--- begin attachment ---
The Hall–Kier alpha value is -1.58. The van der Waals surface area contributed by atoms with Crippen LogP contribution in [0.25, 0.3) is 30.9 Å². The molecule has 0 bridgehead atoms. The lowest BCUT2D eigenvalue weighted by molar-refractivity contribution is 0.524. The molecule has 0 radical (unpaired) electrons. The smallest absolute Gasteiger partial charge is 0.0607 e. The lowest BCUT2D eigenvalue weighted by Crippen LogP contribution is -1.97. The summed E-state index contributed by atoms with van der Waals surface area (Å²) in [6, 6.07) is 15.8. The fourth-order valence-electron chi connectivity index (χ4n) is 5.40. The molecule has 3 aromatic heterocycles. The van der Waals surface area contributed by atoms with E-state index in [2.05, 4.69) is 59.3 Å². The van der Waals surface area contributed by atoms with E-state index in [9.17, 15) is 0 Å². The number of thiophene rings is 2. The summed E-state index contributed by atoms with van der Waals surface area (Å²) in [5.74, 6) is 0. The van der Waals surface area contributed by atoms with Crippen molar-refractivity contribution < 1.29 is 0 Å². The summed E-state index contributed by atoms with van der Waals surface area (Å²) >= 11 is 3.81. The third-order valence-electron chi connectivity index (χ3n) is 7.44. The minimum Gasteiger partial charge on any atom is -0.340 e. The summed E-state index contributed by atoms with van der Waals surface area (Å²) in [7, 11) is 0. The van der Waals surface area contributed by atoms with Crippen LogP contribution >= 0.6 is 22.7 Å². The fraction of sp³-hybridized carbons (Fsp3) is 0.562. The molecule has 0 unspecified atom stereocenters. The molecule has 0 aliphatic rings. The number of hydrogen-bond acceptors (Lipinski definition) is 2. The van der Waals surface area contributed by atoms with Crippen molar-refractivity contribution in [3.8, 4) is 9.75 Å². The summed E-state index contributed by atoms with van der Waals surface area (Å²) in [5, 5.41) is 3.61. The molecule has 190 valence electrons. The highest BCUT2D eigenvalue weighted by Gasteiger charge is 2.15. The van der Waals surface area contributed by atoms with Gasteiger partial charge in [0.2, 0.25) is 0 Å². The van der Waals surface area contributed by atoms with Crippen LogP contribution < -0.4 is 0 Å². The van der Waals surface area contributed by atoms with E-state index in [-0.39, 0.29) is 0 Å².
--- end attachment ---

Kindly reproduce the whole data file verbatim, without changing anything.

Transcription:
The Hall–Kier alpha value is -1.58. The van der Waals surface area contributed by atoms with Crippen LogP contribution in [0.25, 0.3) is 30.9 Å². The molecule has 0 bridgehead atoms. The lowest BCUT2D eigenvalue weighted by molar-refractivity contribution is 0.524. The molecule has 0 radical (unpaired) electrons. The smallest absolute Gasteiger partial charge is 0.0607 e. The lowest BCUT2D eigenvalue weighted by Crippen LogP contribution is -1.97. The summed E-state index contributed by atoms with van der Waals surface area (Å²) in [6, 6.07) is 15.8. The fourth-order valence-electron chi connectivity index (χ4n) is 5.40. The molecule has 3 aromatic heterocycles. The van der Waals surface area contributed by atoms with E-state index in [2.05, 4.69) is 59.3 Å². The van der Waals surface area contributed by atoms with E-state index in [9.17, 15) is 0 Å². The number of thiophene rings is 2. The summed E-state index contributed by atoms with van der Waals surface area (Å²) in [5.74, 6) is 0. The van der Waals surface area contributed by atoms with Crippen molar-refractivity contribution < 1.29 is 0 Å². The summed E-state index contributed by atoms with van der Waals surface area (Å²) >= 11 is 3.81. The third-order valence-electron chi connectivity index (χ3n) is 7.44. The minimum Gasteiger partial charge on any atom is -0.340 e. The summed E-state index contributed by atoms with van der Waals surface area (Å²) in [7, 11) is 0. The van der Waals surface area contributed by atoms with Crippen LogP contribution >= 0.6 is 22.7 Å². The fraction of sp³-hybridized carbons (Fsp3) is 0.562. The molecule has 0 unspecified atom stereocenters. The molecule has 0 aliphatic rings. The number of hydrogen-bond acceptors (Lipinski definition) is 2. The van der Waals surface area contributed by atoms with Crippen molar-refractivity contribution in [3.8, 4) is 9.75 Å². The summed E-state index contributed by atoms with van der Waals surface area (Å²) in [5, 5.41) is 3.61. The molecule has 190 valence electrons. The highest BCUT2D eigenvalue weighted by Gasteiger charge is 2.15. The van der Waals surface area contributed by atoms with Gasteiger partial charge in [0.2, 0.25) is 0 Å². The van der Waals surface area contributed by atoms with Crippen LogP contribution < -0.4 is 0 Å². The van der Waals surface area contributed by atoms with E-state index in [-0.39, 0.29) is 0 Å².